sale can result in different GAAP revenue numbers depending on whether it is
structured as a license or a subscription. Subscriptions show less GAAP revenue
early on but may reduce customer churn over time. Shrinking GAAP revenue is not
a good look in the public markets. That’s why the perpetual-license-to-SaaS
transition is a popular private equity play: You can take a company private to
change its accounting standard outside of the spotlight, then bring the company
public with freshly cleaned books and a new story. Companies that do make this
kind of transition while public, like Adobe, can present
meaningful alpha opportunities for investors who understand how the future
accounting will turn out.

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3. Multiyear Contracts

Should it matter if a transaction is recognized on 31 December or 1 January?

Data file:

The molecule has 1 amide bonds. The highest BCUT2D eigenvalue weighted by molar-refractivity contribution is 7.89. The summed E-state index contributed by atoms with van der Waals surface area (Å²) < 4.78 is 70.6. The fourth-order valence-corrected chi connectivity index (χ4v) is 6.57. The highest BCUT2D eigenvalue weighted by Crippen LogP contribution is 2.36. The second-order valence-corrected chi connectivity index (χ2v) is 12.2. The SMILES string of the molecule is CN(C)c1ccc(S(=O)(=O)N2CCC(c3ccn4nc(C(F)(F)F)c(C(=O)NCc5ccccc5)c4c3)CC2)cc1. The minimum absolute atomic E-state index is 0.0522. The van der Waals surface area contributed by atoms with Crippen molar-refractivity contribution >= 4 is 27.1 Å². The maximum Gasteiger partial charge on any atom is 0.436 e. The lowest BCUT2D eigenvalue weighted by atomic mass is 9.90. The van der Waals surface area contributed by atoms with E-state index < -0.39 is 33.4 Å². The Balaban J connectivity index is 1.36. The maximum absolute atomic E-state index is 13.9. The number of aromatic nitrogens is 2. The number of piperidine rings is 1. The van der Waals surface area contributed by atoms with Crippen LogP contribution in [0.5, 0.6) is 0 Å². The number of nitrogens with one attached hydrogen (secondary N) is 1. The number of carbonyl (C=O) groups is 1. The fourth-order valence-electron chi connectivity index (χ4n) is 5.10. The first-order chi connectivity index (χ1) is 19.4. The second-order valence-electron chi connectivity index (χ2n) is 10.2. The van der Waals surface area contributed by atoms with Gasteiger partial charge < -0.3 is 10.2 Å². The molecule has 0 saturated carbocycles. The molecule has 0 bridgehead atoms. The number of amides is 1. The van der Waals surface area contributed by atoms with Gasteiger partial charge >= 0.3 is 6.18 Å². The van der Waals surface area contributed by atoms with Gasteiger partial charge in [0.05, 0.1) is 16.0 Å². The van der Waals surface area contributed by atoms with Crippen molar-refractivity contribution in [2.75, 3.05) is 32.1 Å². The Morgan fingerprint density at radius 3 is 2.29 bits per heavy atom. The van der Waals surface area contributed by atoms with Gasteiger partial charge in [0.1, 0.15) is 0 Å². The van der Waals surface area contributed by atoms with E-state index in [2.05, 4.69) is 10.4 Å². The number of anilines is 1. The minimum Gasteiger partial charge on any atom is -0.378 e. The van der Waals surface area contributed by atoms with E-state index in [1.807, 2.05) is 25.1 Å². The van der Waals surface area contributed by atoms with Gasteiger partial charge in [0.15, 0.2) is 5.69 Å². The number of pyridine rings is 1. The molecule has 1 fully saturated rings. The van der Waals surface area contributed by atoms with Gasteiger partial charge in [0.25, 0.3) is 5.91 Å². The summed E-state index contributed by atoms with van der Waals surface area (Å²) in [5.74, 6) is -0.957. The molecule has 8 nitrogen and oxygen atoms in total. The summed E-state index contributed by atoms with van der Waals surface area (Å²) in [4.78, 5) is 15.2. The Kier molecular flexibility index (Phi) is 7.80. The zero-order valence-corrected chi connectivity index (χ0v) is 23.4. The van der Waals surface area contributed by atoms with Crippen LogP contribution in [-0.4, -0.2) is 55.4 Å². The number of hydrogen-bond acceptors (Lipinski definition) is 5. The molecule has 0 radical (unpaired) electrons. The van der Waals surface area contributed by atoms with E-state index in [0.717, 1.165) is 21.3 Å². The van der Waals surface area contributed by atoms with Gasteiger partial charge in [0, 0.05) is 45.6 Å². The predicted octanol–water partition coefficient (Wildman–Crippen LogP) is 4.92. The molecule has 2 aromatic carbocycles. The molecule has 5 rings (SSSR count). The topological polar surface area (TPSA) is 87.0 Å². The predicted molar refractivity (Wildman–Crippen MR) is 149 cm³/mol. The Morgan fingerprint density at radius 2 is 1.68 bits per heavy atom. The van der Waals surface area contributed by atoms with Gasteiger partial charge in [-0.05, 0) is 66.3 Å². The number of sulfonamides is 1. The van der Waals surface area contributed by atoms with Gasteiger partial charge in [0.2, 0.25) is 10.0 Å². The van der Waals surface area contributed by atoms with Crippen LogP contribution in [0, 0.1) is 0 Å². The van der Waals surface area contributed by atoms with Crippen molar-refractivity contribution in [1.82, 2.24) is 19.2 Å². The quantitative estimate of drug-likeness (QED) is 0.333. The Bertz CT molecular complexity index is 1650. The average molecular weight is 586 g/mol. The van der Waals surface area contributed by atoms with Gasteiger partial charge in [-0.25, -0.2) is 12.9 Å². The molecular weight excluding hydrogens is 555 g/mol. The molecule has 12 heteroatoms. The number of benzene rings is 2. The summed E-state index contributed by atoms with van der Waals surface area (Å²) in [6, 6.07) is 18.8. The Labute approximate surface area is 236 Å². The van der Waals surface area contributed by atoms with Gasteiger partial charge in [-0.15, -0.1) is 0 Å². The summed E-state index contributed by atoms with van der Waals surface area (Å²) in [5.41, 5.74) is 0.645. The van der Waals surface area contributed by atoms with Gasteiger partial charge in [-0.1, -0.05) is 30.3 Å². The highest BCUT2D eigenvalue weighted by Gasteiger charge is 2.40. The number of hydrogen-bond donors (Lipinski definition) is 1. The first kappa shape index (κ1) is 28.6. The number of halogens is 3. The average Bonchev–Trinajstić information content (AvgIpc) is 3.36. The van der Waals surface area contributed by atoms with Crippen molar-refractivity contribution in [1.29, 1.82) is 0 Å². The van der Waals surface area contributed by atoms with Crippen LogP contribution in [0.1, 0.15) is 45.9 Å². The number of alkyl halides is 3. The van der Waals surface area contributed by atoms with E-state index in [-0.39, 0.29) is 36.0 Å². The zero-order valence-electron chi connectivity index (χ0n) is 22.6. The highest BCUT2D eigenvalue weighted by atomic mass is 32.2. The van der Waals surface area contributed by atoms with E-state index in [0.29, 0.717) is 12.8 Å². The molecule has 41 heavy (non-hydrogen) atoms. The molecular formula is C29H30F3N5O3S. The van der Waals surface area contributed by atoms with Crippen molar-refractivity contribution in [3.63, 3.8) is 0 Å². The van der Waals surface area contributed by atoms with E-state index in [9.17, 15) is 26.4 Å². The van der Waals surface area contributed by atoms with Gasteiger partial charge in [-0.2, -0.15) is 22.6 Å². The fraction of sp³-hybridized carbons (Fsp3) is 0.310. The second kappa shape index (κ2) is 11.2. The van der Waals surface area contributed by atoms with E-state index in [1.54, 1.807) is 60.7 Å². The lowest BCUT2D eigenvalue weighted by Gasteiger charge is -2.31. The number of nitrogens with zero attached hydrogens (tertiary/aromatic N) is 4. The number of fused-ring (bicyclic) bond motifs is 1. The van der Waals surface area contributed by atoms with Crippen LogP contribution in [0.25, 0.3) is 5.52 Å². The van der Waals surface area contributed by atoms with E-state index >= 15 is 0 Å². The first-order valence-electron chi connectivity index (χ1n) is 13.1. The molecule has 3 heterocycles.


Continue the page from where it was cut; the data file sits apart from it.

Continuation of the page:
Companies want to report strong
year-over-year growth for each period. Savvy customers wait until the end of a
quarter and then ask for a discount to book a transaction before the period
ends. It’s similar to buying a used car after Christmas from a salesperson who
is desperate to make their year-end quota. In bad scenarios, a company can get
caught pulling forward discounted demand every quarter just to chase last
year’s numbers. In the worst case, that company will run out of future demand
to pull and their sales pipeline will fall flat.

But GAAP doesn’t make it easy to
distinguish between temporarily pulled forward contracts (noise) and increasing
customer demand (signal). This is also true in reverse — GAAP revenue doesn’t
differentiate between slowing customer demand (signal) and temporary sales
delays (noise).

Private investors can look at what
I’ll call “the contract term structure.”


The Contract Term Structure

Chart of Contract Term Structure
Source: Lembas Capital

What you’d really like to see in GAAP
is annual contract value (ACV) and total contract value (TCV). ACV is the
amount of business currently under contract for that year — whether it’s